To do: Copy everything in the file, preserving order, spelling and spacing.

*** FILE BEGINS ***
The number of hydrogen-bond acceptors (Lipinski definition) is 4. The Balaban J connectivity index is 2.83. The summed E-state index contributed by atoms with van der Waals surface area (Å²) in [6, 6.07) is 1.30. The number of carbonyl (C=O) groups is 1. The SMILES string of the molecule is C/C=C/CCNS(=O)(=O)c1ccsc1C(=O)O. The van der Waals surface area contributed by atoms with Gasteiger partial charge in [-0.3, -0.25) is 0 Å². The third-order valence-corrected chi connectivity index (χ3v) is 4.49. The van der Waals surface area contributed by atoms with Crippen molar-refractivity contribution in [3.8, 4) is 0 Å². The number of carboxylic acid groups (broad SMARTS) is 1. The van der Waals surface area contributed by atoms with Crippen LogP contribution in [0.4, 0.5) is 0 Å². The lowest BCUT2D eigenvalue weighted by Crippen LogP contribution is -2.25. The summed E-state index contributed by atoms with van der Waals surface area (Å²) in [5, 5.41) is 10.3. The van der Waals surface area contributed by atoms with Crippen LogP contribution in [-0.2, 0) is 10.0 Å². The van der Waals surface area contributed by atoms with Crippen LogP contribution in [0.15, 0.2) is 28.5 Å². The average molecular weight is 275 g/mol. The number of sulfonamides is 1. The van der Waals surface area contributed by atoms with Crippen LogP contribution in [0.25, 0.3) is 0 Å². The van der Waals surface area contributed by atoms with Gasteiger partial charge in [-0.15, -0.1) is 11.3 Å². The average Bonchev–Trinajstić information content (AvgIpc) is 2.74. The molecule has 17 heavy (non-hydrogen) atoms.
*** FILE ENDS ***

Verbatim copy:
The number of hydrogen-bond acceptors (Lipinski definition) is 4. The Balaban J connectivity index is 2.83. The summed E-state index contributed by atoms with van der Waals surface area (Å²) in [6, 6.07) is 1.30. The number of carbonyl (C=O) groups is 1. The SMILES string of the molecule is C/C=C/CCNS(=O)(=O)c1ccsc1C(=O)O. The van der Waals surface area contributed by atoms with Gasteiger partial charge in [-0.3, -0.25) is 0 Å². The third-order valence-corrected chi connectivity index (χ3v) is 4.49. The van der Waals surface area contributed by atoms with Crippen molar-refractivity contribution in [3.8, 4) is 0 Å². The number of carboxylic acid groups (broad SMARTS) is 1. The van der Waals surface area contributed by atoms with Crippen LogP contribution in [0.4, 0.5) is 0 Å². The lowest BCUT2D eigenvalue weighted by Crippen LogP contribution is -2.25. The summed E-state index contributed by atoms with van der Waals surface area (Å²) in [5, 5.41) is 10.3. The van der Waals surface area contributed by atoms with Crippen LogP contribution in [-0.2, 0) is 10.0 Å². The van der Waals surface area contributed by atoms with Crippen LogP contribution in [0.15, 0.2) is 28.5 Å². The average molecular weight is 275 g/mol. The number of sulfonamides is 1. The van der Waals surface area contributed by atoms with Crippen LogP contribution in [0.25, 0.3) is 0 Å². The van der Waals surface area contributed by atoms with Gasteiger partial charge in [-0.15, -0.1) is 11.3 Å². The average Bonchev–Trinajstić information content (AvgIpc) is 2.74. The molecule has 17 heavy (non-hydrogen) atoms.